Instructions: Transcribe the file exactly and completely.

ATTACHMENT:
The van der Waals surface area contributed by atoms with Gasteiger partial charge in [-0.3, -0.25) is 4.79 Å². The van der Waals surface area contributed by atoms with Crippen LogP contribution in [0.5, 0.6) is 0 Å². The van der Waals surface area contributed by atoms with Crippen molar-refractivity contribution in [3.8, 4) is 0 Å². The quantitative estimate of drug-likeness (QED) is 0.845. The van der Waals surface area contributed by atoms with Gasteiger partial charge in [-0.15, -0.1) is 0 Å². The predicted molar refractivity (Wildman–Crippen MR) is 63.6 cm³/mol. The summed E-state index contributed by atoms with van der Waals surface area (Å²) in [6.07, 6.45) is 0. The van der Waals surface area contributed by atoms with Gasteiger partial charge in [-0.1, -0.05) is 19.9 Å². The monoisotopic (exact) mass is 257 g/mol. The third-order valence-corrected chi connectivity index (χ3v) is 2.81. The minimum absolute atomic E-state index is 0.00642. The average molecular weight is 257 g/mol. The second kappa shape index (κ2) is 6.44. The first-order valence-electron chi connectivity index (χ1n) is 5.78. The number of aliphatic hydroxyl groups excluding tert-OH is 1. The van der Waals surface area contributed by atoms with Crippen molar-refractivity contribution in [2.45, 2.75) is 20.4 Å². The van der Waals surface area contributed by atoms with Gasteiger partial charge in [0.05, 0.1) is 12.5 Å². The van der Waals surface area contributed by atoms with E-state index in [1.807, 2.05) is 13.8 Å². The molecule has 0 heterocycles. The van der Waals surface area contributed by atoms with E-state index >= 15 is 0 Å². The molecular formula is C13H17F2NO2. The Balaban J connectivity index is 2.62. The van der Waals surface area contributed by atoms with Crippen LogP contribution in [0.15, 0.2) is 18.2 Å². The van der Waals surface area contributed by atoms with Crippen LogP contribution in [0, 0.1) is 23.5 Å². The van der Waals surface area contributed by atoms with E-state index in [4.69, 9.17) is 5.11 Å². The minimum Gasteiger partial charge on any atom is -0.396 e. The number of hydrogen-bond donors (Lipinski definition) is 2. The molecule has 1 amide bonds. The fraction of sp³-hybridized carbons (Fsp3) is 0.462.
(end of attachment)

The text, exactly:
The van der Waals surface area contributed by atoms with Gasteiger partial charge in [-0.3, -0.25) is 4.79 Å². The van der Waals surface area contributed by atoms with Crippen LogP contribution in [0.5, 0.6) is 0 Å². The van der Waals surface area contributed by atoms with Crippen molar-refractivity contribution in [3.8, 4) is 0 Å². The quantitative estimate of drug-likeness (QED) is 0.845. The van der Waals surface area contributed by atoms with Gasteiger partial charge in [-0.15, -0.1) is 0 Å². The predicted molar refractivity (Wildman–Crippen MR) is 63.6 cm³/mol. The summed E-state index contributed by atoms with van der Waals surface area (Å²) in [6.07, 6.45) is 0. The van der Waals surface area contributed by atoms with Gasteiger partial charge in [-0.1, -0.05) is 19.9 Å². The monoisotopic (exact) mass is 257 g/mol. The third-order valence-corrected chi connectivity index (χ3v) is 2.81. The minimum absolute atomic E-state index is 0.00642. The average molecular weight is 257 g/mol. The second kappa shape index (κ2) is 6.44. The first-order valence-electron chi connectivity index (χ1n) is 5.78. The number of aliphatic hydroxyl groups excluding tert-OH is 1. The van der Waals surface area contributed by atoms with Crippen molar-refractivity contribution in [2.45, 2.75) is 20.4 Å². The van der Waals surface area contributed by atoms with Gasteiger partial charge in [0.05, 0.1) is 12.5 Å². The van der Waals surface area contributed by atoms with E-state index in [1.807, 2.05) is 13.8 Å². The molecule has 0 heterocycles. The van der Waals surface area contributed by atoms with E-state index >= 15 is 0 Å². The molecular formula is C13H17F2NO2. The Balaban J connectivity index is 2.62. The van der Waals surface area contributed by atoms with Crippen LogP contribution in [0.15, 0.2) is 18.2 Å². The van der Waals surface area contributed by atoms with Crippen LogP contribution in [0, 0.1) is 23.5 Å². The van der Waals surface area contributed by atoms with E-state index in [4.69, 9.17) is 5.11 Å². The minimum Gasteiger partial charge on any atom is -0.396 e. The number of hydrogen-bond donors (Lipinski definition) is 2. The molecule has 1 amide bonds. The fraction of sp³-hybridized carbons (Fsp3) is 0.462.